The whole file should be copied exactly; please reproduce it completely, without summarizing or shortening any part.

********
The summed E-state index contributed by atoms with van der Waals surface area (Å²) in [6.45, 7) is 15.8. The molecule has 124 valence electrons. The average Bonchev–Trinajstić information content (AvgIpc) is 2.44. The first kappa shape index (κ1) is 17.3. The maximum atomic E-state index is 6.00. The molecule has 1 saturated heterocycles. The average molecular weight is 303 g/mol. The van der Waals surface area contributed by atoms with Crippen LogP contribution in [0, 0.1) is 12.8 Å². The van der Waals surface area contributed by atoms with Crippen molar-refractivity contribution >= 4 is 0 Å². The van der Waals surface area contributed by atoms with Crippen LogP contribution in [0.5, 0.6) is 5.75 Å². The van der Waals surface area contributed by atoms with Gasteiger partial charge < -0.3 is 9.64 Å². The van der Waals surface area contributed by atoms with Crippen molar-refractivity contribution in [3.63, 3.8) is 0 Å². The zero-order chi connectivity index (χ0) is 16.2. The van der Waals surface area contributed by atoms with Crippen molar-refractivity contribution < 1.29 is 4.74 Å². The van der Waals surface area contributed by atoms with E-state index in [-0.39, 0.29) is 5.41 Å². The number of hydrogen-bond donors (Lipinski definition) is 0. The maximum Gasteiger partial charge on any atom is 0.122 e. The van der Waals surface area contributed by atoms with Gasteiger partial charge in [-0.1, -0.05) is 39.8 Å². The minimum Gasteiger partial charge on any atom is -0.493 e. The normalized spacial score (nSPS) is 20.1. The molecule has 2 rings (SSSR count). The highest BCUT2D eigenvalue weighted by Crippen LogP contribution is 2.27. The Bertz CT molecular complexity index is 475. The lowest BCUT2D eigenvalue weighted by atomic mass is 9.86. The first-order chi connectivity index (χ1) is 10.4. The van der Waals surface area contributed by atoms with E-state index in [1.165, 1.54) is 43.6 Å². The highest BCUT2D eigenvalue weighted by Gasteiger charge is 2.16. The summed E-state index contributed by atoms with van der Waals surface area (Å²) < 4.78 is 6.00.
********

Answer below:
The summed E-state index contributed by atoms with van der Waals surface area (Å²) in [6.45, 7) is 15.8. The molecule has 124 valence electrons. The average Bonchev–Trinajstić information content (AvgIpc) is 2.44. The first kappa shape index (κ1) is 17.3. The maximum atomic E-state index is 6.00. The molecule has 1 saturated heterocycles. The average molecular weight is 303 g/mol. The van der Waals surface area contributed by atoms with Crippen LogP contribution in [0, 0.1) is 12.8 Å². The van der Waals surface area contributed by atoms with Crippen molar-refractivity contribution >= 4 is 0 Å². The van der Waals surface area contributed by atoms with Crippen LogP contribution in [0.5, 0.6) is 5.75 Å². The van der Waals surface area contributed by atoms with Gasteiger partial charge < -0.3 is 9.64 Å². The van der Waals surface area contributed by atoms with Crippen molar-refractivity contribution in [3.63, 3.8) is 0 Å². The zero-order chi connectivity index (χ0) is 16.2. The van der Waals surface area contributed by atoms with Crippen molar-refractivity contribution < 1.29 is 4.74 Å². The van der Waals surface area contributed by atoms with E-state index in [-0.39, 0.29) is 5.41 Å². The number of hydrogen-bond donors (Lipinski definition) is 0. The maximum Gasteiger partial charge on any atom is 0.122 e. The van der Waals surface area contributed by atoms with Gasteiger partial charge in [-0.1, -0.05) is 39.8 Å². The minimum Gasteiger partial charge on any atom is -0.493 e. The normalized spacial score (nSPS) is 20.1. The molecule has 2 rings (SSSR count). The highest BCUT2D eigenvalue weighted by Crippen LogP contribution is 2.27. The Bertz CT molecular complexity index is 475. The lowest BCUT2D eigenvalue weighted by atomic mass is 9.86. The first-order chi connectivity index (χ1) is 10.4. The van der Waals surface area contributed by atoms with E-state index in [1.165, 1.54) is 43.6 Å². The highest BCUT2D eigenvalue weighted by Gasteiger charge is 2.16. The summed E-state index contributed by atoms with van der Waals surface area (Å²) < 4.78 is 6.00.